Quote of the Day - As bright and brilliant and as good a lawyer as Judge [now Chief Justice] Roberts was, I asked him - he'd never taken a deposition, he'd never picked a jury, never tried a case. He never tried a case. She has. We need people like that who have real-life experiences.
Well, not mine - I've been practicing long enough that I actually don't remember my first deposition. In one of my cases, however, today was the first deposition for a young associate in opposing counsel's firm. Today's depos were not going to make or break the case, and they were each only about an hour to an hour-and-a-half long.
The lead opposing counsel called me prior to the start of the depos to ask me to "play fair" and not take advantage of a neophyte. It was a cordial call, with my agreement to do so as long as it didn't prejudice my client.
But I'm getting ahead of myself.
The young associate did a fine job, and afterward had the foresight to ask for my evaluation of her performance. I've taken a few depos in my time, so I'm somewhat qualified to offer an opinion. There were two major missteps in the way she asked questions.
First, she read her questions from her outline - virtually never strayed from the written questions. Second, she failed to ask the cross-examination questions. Let me explain.
For those who have both taken a number of depositions and gone to trial, you'll understand the second point. For those who never get to trial, it may seem difficult to get past the first point.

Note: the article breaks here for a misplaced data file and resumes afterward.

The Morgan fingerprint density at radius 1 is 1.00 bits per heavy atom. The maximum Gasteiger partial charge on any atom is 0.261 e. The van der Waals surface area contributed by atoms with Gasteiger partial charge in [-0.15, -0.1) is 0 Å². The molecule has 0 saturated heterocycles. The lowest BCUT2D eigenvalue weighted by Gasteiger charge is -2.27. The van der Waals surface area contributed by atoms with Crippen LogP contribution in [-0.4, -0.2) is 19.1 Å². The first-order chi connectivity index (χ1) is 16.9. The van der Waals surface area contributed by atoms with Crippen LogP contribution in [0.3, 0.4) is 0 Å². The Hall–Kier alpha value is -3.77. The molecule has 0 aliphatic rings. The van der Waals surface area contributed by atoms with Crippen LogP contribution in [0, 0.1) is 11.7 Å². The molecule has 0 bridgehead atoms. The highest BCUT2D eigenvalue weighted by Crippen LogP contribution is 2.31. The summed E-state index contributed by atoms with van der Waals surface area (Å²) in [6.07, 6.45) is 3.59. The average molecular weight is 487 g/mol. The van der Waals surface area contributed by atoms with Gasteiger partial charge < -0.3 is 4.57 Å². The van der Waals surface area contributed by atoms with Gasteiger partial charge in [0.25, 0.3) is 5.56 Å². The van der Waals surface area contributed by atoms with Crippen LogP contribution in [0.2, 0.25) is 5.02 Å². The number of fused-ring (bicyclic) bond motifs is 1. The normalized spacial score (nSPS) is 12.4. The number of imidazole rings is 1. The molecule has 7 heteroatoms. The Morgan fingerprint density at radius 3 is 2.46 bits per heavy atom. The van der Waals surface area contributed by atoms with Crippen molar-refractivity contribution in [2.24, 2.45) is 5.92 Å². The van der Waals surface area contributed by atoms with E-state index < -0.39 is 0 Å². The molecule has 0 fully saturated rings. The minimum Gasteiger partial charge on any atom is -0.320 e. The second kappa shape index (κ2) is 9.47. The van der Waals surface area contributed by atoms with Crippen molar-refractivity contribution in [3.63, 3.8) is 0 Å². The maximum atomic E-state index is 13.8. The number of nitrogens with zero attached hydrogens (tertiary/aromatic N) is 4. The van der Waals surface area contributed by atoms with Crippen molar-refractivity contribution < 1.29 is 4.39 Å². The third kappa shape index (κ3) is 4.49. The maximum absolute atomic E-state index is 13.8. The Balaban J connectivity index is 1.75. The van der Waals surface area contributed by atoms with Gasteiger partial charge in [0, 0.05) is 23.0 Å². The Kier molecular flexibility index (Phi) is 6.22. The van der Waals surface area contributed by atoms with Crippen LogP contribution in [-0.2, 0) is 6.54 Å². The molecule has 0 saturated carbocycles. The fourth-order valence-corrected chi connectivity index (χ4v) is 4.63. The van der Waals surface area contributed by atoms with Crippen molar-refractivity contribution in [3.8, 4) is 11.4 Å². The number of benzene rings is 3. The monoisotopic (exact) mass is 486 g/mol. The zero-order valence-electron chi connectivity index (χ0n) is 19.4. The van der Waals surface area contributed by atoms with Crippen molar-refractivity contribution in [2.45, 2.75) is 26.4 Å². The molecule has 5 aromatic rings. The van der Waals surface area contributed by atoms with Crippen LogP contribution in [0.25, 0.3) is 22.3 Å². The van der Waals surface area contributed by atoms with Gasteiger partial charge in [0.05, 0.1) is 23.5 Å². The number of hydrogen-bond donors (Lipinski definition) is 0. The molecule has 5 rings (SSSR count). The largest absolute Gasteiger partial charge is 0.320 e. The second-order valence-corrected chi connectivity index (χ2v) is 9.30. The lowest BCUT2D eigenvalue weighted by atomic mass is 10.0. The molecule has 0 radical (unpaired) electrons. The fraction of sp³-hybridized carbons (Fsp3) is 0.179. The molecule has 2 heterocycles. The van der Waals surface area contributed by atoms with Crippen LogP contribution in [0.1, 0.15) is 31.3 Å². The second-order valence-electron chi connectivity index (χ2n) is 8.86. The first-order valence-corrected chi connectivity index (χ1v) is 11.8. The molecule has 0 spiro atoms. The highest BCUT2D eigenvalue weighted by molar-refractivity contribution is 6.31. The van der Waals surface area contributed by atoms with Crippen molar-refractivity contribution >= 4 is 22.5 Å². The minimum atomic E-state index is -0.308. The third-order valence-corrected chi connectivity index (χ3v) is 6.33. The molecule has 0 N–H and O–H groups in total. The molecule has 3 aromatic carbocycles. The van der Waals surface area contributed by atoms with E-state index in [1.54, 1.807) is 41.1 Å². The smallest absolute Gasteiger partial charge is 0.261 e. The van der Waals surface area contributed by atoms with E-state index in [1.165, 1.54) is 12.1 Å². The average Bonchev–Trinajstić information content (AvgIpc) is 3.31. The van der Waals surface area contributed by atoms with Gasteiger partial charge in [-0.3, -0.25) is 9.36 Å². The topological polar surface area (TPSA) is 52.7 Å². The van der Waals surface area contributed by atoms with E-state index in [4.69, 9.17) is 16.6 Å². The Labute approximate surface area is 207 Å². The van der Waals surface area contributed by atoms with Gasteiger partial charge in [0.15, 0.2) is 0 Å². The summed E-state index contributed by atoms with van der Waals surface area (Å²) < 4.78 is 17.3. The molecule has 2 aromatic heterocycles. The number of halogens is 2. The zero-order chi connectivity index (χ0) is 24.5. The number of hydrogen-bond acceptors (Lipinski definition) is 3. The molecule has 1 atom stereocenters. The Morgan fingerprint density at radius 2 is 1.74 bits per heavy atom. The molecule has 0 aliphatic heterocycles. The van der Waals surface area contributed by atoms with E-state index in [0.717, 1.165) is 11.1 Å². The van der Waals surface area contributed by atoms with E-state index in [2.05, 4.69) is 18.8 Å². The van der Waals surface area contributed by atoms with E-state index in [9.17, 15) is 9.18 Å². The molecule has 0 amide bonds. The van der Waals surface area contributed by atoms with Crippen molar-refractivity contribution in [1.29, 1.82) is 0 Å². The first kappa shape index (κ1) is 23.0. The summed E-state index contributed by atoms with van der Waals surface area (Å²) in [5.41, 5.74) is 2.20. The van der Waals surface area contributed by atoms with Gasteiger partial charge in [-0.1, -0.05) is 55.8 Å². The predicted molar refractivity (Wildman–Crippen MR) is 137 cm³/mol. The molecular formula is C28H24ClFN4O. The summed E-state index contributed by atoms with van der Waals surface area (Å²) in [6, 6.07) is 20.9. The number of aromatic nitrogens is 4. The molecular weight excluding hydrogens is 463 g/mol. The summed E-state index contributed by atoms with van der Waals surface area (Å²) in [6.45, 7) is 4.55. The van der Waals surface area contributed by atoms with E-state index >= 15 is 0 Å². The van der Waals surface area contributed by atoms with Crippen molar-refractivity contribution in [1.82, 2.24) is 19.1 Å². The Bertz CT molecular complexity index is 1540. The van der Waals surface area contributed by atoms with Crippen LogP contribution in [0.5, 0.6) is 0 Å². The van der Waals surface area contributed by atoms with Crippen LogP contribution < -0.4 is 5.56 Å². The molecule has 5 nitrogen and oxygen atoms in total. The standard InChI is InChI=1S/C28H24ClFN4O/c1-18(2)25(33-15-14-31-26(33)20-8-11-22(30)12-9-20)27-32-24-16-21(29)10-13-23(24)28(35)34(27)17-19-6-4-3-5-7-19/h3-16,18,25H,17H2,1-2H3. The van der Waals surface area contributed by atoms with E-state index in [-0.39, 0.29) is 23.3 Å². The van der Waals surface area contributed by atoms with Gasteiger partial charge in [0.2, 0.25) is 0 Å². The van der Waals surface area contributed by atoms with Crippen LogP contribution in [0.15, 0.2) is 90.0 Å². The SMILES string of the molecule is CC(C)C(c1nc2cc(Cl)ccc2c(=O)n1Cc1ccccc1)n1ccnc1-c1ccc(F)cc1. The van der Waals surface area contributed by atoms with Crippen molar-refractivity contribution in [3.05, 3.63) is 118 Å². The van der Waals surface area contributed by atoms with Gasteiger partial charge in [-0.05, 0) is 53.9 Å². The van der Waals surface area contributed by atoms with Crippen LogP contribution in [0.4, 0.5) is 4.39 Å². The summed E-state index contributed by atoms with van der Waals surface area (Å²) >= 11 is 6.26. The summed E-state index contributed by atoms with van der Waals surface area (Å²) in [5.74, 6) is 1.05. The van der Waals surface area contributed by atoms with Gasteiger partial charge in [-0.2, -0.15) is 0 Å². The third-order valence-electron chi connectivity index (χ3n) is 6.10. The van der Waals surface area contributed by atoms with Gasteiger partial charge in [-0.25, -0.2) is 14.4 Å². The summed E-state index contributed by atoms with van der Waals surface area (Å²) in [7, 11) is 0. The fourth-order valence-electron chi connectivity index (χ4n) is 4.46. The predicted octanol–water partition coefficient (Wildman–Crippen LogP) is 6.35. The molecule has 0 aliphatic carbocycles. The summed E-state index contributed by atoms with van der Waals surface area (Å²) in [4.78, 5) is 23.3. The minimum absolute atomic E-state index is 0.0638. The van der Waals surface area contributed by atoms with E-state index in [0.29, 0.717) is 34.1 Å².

After the written discovery in a case is exchanged between the parties (as was the case here), the lawyers usually set the depositions of the other party to explore the case further. In a deposition, it's a rare event that the questions and the answers remain "on script" according to the asking attorney's outline. Typically more information comes up, which requires the attorney to stray from the outline and follow up on the newly-offered information. To remain on-task and on-outline misses the opportunity to learn more about your opponent's case.
More important, however, is to understand your case well enough to ask the same questions in the depo that you intend to ask in the trial. That way, you get the opposing party committed to a line of answers. When time for the trial rolls around, you can expect those same answers and at the same time be prepared to impeach that witness if those earlier answers change at trial. It's an effective technique to destroy a witness's credibility before a jury with changed answers from an earlier deposition - as long as the questions and answers go to one of the pivotal issues in the case.
Too many times lawyers miss the opportunity in a deposition to ask the cross-examination questions. It becomes apparent only after you've done several trials and recognized the missed opportunities in depositions.
But there's one young lawyer who learned that lesson early on - at least for her next trial.